Creating Images in Your Writing

Creative writing relies on images. If a reader can’t see what you’re writing about in their mind’s eye, they won’t be interested in reading further. When we write, our goal is to paint a picture for our readers. We want to create images that are so vivid, readers forget they’re reading and instead feel like they’re watching a movie in their minds. 

Use your senses

When you’re trying to paint a picture for your reader, utilize the five senses. Imagine your scene now. Look around; what does your character see? Really try to see what your character sees in as much detail as possible. 

Next, think about what they hear? There might be some background noise that’s relevant to the story. Also, consider the noises your character is making, and not just by speaking. Maybe they are shuffling their feet as they walk or tapping away at a keyboard.  

What do they feel, both internally and externally? The coziness of their favourite sweater and a hot mug filled with coffee possibly. Or maybe they’re feeling anxious, scared, or excited. But don’t explicitly tell a reader how the character is feeling. Instead, dig deeper into those feelings. What does anxiety actually feel like? Not everyone experiences anxiety, and of those who do, not everyone experiences it the same way. Show your reader how your character experiences anxiety. 

Don’t forget about smell and taste. Should the reader be aware of something burning nearby? Can your character taste the saltiness of the sweat on their upper lip? 

Small details can enhance your writing and bring the story alive because your reader won’t see images unless you create them. As a writer, you see things exactly as you want your readers to, but you have more information than they do since the idea lives in your head. Be sure to spell out all the details (without insulting your reader’s intelligence) to create evocative imagery. 

Show, don’t tell

Images are the opposite of thoughts and feelings because thoughts and feelings are nonvisual. Your character’s feelings should come through the images. Using the above example of an anxious character, rather than saying your character is anxious, show the reader how the character is experiencing anxiety. Maybe their palms are starting to sweat, or sweat made dark circles on their shirt under their arms. Did your character’s lips curl over their teeth, or did their nostrils start to flare? Use that information to show readers how your character is experiencing their feelings and emotions.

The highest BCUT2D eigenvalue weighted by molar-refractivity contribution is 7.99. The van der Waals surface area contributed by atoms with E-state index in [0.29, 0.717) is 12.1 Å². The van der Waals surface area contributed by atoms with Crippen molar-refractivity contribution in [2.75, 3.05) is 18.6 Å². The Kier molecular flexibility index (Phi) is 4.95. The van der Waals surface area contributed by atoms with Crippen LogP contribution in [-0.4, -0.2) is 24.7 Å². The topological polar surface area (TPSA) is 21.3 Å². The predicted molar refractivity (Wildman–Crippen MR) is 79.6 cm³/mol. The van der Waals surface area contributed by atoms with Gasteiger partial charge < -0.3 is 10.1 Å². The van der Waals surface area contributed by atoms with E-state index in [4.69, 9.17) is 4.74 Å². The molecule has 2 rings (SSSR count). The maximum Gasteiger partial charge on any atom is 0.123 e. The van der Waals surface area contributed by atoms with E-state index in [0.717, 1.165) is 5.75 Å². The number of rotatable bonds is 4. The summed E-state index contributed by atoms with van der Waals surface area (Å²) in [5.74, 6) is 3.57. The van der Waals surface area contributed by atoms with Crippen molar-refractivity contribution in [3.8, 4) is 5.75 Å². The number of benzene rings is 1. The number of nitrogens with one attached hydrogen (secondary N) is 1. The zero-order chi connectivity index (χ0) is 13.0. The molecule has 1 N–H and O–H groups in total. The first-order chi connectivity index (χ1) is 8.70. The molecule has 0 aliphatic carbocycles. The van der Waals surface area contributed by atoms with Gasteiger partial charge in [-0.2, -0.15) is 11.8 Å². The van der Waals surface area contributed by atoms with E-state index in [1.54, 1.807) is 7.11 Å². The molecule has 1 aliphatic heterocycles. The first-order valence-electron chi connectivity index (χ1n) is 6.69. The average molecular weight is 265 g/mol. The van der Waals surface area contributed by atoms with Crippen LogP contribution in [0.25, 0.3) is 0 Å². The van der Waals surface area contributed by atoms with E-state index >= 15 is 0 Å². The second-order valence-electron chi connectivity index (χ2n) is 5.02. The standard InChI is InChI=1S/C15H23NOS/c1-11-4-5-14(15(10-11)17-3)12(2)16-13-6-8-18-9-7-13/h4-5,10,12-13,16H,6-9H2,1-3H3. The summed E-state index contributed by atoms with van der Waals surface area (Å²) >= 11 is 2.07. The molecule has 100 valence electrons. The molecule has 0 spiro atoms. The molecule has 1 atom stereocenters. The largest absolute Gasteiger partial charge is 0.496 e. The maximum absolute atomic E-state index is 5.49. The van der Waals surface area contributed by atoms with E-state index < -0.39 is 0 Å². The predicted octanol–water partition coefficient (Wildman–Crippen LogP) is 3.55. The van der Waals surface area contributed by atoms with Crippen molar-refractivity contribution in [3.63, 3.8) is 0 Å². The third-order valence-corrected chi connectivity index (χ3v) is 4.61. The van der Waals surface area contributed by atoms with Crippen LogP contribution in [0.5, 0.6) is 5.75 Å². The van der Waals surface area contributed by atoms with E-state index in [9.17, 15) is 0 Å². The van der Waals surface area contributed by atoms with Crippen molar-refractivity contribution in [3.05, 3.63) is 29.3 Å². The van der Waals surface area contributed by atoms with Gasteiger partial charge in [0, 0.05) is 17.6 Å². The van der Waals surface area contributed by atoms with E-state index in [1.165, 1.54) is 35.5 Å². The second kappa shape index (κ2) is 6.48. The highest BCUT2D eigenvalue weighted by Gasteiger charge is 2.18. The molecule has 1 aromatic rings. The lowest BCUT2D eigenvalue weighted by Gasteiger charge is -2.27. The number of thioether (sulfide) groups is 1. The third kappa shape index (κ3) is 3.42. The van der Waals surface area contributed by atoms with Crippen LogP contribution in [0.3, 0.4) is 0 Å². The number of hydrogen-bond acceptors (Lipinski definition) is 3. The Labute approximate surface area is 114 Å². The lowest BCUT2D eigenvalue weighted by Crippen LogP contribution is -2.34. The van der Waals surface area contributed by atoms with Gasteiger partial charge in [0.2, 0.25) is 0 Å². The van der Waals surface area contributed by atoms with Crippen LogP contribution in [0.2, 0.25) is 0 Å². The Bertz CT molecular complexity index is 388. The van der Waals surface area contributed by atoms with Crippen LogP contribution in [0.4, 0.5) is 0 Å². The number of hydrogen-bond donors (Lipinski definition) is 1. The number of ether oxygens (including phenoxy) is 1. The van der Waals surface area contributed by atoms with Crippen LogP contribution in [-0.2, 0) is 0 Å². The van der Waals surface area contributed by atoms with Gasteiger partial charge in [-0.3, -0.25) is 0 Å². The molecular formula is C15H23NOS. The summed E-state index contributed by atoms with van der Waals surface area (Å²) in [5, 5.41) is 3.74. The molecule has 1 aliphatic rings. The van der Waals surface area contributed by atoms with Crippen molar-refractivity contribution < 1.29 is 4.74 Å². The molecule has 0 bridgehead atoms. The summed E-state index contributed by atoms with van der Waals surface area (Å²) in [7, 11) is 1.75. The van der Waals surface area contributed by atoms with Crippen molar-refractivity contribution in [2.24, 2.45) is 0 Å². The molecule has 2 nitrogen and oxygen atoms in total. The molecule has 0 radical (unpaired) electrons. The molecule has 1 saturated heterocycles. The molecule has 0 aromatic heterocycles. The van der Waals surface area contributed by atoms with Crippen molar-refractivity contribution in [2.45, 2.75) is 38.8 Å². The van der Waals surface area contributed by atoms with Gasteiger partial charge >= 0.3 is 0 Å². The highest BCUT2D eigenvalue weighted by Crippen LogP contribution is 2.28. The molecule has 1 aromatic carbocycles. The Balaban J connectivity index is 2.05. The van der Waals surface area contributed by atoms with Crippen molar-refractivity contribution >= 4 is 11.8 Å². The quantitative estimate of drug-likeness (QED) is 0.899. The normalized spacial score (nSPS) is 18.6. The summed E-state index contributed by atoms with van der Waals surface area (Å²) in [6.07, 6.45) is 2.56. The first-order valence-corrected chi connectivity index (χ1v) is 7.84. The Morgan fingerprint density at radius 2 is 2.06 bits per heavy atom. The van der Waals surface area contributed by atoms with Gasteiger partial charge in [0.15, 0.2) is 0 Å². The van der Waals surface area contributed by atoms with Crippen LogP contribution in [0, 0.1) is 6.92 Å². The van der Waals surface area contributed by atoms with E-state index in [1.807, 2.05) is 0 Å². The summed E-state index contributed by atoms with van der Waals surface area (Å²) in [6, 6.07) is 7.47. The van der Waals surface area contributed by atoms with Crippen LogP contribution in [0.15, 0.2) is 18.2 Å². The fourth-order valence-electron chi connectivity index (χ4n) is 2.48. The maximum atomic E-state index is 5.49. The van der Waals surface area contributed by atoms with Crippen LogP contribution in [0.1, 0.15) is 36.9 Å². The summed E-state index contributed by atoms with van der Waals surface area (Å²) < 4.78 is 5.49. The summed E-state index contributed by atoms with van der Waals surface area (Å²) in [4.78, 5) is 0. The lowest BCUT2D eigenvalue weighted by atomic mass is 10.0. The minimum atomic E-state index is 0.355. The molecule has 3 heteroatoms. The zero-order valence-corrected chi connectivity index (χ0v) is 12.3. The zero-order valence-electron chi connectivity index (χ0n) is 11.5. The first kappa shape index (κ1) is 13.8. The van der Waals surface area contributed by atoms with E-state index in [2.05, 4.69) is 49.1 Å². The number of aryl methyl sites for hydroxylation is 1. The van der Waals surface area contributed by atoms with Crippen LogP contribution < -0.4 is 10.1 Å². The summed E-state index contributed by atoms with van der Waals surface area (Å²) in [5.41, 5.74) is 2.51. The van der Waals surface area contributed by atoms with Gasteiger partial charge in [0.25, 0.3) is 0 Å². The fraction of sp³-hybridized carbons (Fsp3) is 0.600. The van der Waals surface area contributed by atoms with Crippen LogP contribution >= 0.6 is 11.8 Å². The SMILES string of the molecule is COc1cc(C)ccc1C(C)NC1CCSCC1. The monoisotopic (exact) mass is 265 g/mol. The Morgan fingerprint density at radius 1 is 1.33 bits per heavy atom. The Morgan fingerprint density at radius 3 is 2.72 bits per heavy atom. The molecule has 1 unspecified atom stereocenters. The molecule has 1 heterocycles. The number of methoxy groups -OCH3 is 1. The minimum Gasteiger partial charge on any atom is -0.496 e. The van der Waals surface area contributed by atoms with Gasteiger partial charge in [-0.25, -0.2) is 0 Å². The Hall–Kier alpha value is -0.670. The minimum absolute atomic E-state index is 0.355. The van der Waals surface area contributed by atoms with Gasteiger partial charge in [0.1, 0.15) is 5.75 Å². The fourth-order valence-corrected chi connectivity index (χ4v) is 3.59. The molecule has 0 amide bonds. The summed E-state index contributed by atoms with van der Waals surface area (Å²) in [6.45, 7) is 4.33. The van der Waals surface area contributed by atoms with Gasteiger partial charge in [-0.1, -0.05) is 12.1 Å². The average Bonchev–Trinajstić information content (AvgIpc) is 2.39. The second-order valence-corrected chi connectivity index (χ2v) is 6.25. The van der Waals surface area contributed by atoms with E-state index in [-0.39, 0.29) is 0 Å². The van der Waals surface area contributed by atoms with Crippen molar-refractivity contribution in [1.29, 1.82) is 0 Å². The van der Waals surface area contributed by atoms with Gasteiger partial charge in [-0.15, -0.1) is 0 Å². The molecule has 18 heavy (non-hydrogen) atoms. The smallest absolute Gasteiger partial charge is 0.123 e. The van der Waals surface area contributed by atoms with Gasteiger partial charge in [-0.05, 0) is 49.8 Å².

Use action in your writing. You’ll create more vivid imagery when characters are engaged in action with one another or speaking. Even thoughts can be active if they’re rich and detailed enough. 

Keep your writing grounded in space and time. That could be a specific moment in time or a specific location. Some writers find it helpful to sketch their writing as part of their rough draft. This method anchors your scene in time and prevents you from jumping around and confusing readers. 

Keep in mind that when you’re creating images in your writing, you shouldn’t merely be describing the scene. The scene should be the thing. Experience what your character is experiencing and put that into words. Visualize the scene and write what you see, not what you think, and the reader will see it too. 

Practice

Learning how to show rather than tell will take practice. Nobody was spectacular the first time they wrote something. Many new writers will overwrite the analytical side of their story (commentary, analysis, explanations) and underwrite the experiential parts (action, dialogue, imagery). The only way to get better is to write and rewrite and keep writing some more. 

But also read. Read to see how other writers paint pictures in their stories, learn from them, and try to apply some of those techniques to your own writing. 

Give these tips a try and see how much your writing improves! 

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